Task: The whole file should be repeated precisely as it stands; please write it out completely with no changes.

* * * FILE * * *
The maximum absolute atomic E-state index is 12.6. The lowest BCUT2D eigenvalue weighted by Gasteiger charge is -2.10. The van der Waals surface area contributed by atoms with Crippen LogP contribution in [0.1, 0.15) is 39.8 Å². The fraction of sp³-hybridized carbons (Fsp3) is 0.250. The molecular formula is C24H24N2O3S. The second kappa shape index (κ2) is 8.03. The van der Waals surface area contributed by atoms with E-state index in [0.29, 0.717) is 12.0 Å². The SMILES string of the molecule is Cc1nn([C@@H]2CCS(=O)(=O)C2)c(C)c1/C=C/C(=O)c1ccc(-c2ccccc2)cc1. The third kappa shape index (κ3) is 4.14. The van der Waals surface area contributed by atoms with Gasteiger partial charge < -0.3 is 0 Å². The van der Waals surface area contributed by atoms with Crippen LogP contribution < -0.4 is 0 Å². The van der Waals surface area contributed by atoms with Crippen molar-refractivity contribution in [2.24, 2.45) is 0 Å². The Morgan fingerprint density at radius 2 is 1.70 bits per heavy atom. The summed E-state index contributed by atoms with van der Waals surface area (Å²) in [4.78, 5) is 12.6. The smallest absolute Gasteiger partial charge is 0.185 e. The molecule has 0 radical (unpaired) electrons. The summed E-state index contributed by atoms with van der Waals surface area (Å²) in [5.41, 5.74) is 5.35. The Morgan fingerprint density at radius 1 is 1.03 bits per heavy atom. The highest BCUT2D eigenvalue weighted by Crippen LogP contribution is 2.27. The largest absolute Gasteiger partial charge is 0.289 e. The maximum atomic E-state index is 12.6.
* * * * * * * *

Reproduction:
The maximum absolute atomic E-state index is 12.6. The lowest BCUT2D eigenvalue weighted by Gasteiger charge is -2.10. The van der Waals surface area contributed by atoms with Crippen LogP contribution in [0.1, 0.15) is 39.8 Å². The fraction of sp³-hybridized carbons (Fsp3) is 0.250. The molecular formula is C24H24N2O3S. The second kappa shape index (κ2) is 8.03. The van der Waals surface area contributed by atoms with E-state index in [0.29, 0.717) is 12.0 Å². The SMILES string of the molecule is Cc1nn([C@@H]2CCS(=O)(=O)C2)c(C)c1/C=C/C(=O)c1ccc(-c2ccccc2)cc1. The third kappa shape index (κ3) is 4.14. The van der Waals surface area contributed by atoms with Gasteiger partial charge < -0.3 is 0 Å². The van der Waals surface area contributed by atoms with Crippen LogP contribution < -0.4 is 0 Å². The van der Waals surface area contributed by atoms with Crippen molar-refractivity contribution in [2.24, 2.45) is 0 Å². The Morgan fingerprint density at radius 2 is 1.70 bits per heavy atom. The summed E-state index contributed by atoms with van der Waals surface area (Å²) in [4.78, 5) is 12.6. The smallest absolute Gasteiger partial charge is 0.185 e. The molecule has 0 radical (unpaired) electrons. The summed E-state index contributed by atoms with van der Waals surface area (Å²) in [5.41, 5.74) is 5.35. The Morgan fingerprint density at radius 1 is 1.03 bits per heavy atom. The highest BCUT2D eigenvalue weighted by Crippen LogP contribution is 2.27. The largest absolute Gasteiger partial charge is 0.289 e. The maximum atomic E-state index is 12.6.